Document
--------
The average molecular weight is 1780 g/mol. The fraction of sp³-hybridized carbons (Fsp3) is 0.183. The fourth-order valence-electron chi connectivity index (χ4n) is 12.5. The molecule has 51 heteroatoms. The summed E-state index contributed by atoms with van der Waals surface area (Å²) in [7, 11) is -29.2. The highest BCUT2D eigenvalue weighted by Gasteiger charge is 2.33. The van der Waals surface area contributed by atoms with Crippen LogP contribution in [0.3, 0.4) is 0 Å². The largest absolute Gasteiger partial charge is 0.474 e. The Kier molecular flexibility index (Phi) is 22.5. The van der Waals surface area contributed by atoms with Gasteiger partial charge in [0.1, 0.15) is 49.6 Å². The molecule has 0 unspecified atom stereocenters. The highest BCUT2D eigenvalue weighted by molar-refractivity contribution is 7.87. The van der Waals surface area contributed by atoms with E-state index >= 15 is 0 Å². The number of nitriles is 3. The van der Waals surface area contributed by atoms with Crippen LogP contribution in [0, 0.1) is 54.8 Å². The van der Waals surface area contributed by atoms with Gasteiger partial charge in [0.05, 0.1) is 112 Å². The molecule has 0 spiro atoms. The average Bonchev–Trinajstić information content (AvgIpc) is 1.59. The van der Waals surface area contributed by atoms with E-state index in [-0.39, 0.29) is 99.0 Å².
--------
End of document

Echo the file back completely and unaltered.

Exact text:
The average molecular weight is 1780 g/mol. The fraction of sp³-hybridized carbons (Fsp3) is 0.183. The fourth-order valence-electron chi connectivity index (χ4n) is 12.5. The molecule has 51 heteroatoms. The summed E-state index contributed by atoms with van der Waals surface area (Å²) in [7, 11) is -29.2. The highest BCUT2D eigenvalue weighted by Gasteiger charge is 2.33. The van der Waals surface area contributed by atoms with Crippen LogP contribution in [0.3, 0.4) is 0 Å². The largest absolute Gasteiger partial charge is 0.474 e. The Kier molecular flexibility index (Phi) is 22.5. The van der Waals surface area contributed by atoms with Gasteiger partial charge in [0.1, 0.15) is 49.6 Å². The molecule has 0 unspecified atom stereocenters. The highest BCUT2D eigenvalue weighted by molar-refractivity contribution is 7.87. The van der Waals surface area contributed by atoms with E-state index >= 15 is 0 Å². The number of nitriles is 3. The van der Waals surface area contributed by atoms with Crippen LogP contribution in [0, 0.1) is 54.8 Å². The van der Waals surface area contributed by atoms with Gasteiger partial charge in [0.05, 0.1) is 112 Å². The molecule has 0 spiro atoms. The average Bonchev–Trinajstić information content (AvgIpc) is 1.59. The van der Waals surface area contributed by atoms with E-state index in [-0.39, 0.29) is 99.0 Å².